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More PsychNotes: Mindfulness and Relaxation Methods

April 9, 2015       
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Mindful Attention to Unhealthy Foods Improves Food Choices
by Monica A. Frank, PhD

piece of chocolate
Common sense and mindfulness are often contrary to one another. For instance, if asked “Do you think if you looked at pictures of unhealthy foods for 10 minutes prior to lunch you would be more likely or less likely to choose salad for lunch?” people are likely to believe they would be less inclined to eat a healthy lunch. And they would be accurate if they just looked at the pictures. However, this belief is mistaken if they mindfully focused on the pictures.

A study by Papies and colleagues (2015) compared two groups of subjects on their lunch choices after they had been presented with pictures of unhealthy snack foods. The control group was asked to look at the pictures in a relaxed manner. The experimental group was instructed on giving mindful attention to the pictures. Afterward, they compared the number of calories they ate for lunch and whether they chose a salad or unhealthy snack foods. The outcome showed that those who mindfully focused on the pictures were more likely to eat a salad and to forgo the snacks than the control group.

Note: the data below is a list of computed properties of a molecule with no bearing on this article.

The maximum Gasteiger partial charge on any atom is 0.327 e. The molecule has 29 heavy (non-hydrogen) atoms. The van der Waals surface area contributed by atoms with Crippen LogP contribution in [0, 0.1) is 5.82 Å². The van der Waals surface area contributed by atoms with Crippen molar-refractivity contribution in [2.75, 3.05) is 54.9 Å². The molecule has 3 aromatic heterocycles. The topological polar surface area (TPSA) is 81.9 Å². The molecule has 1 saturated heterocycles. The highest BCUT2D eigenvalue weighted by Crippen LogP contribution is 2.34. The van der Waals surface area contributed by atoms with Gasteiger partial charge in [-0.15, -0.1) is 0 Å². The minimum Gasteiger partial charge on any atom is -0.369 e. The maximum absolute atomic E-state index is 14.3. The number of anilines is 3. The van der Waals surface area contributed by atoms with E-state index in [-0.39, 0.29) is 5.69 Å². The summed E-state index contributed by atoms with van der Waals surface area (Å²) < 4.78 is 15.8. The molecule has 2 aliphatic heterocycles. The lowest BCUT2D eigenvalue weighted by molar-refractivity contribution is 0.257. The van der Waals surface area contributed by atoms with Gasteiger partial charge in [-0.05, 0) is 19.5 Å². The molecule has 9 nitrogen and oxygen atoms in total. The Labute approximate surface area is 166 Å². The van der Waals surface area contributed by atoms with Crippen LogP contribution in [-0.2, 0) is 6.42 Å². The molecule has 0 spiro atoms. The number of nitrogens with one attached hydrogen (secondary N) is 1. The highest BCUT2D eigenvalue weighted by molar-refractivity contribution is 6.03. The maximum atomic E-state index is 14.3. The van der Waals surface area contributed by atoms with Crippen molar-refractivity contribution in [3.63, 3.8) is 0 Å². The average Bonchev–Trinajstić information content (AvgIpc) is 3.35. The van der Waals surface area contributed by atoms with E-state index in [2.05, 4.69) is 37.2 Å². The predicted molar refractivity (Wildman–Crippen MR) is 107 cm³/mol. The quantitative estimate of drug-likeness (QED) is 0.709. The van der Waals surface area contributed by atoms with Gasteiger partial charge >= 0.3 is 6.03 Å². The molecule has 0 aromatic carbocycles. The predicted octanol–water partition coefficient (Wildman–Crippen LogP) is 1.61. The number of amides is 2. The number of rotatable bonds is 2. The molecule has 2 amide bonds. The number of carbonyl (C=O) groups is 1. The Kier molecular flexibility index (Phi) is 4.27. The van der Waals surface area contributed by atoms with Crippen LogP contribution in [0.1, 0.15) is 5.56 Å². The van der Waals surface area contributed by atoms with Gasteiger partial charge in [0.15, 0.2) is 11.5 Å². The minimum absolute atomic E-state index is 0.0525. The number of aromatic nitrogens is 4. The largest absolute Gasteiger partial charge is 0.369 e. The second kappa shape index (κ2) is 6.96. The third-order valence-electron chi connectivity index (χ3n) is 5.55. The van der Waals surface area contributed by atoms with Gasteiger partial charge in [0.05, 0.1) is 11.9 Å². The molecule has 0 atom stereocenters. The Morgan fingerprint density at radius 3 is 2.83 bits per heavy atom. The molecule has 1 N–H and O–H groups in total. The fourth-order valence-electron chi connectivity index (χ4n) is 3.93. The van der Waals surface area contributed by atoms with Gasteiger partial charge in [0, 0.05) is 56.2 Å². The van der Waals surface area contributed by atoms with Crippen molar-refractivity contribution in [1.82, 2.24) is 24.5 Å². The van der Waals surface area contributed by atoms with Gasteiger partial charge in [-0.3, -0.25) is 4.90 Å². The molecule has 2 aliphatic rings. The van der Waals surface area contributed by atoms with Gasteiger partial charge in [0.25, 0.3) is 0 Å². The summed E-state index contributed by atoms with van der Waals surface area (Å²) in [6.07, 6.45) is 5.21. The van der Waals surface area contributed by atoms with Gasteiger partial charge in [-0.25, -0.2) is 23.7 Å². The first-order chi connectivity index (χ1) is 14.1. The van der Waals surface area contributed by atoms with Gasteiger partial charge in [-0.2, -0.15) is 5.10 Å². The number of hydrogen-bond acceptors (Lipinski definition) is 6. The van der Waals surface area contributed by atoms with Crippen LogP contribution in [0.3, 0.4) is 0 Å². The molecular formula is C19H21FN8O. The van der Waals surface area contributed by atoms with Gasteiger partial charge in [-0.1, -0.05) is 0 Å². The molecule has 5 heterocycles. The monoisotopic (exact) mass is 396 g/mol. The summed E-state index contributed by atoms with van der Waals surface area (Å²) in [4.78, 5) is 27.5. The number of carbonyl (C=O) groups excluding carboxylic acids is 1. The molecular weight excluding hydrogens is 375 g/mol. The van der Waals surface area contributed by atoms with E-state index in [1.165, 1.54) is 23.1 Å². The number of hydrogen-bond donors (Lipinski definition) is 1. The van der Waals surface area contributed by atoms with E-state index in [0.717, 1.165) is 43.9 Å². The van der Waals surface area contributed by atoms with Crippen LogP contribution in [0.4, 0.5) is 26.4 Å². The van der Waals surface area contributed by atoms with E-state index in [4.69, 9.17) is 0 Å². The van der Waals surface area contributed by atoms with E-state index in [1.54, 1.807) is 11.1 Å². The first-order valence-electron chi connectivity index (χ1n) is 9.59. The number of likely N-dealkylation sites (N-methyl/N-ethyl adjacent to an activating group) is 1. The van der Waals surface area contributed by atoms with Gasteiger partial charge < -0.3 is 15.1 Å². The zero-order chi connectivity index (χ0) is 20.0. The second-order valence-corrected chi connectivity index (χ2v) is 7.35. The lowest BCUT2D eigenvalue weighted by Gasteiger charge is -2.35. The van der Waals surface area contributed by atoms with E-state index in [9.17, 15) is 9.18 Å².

How can this research be applied to your life?
Mindfully focusing on your food choices is likely to lead to healthier choices. Mindful attention means to fully observe the food. What is it? How would you eat it? What does it feel like? What does it taste like? How will it feel to eat it? Do you like it? Dislike it? What other thoughts do you have about the food?

A good example of this is included in the mindfulness exercises at ExcelAtLife.com: Eating a Piece of Chocolate.

Papies, E.K., Pronk, T.M., Keesman, M. and Barsalou, L.W. (2015). The Benefits of Simply Observing: Mindful Attention Modulates the Link Between Motivation and Behavior. Journal of Personality and Social Psychology, 108, 148 –170. DOI:10.1037/a0038032


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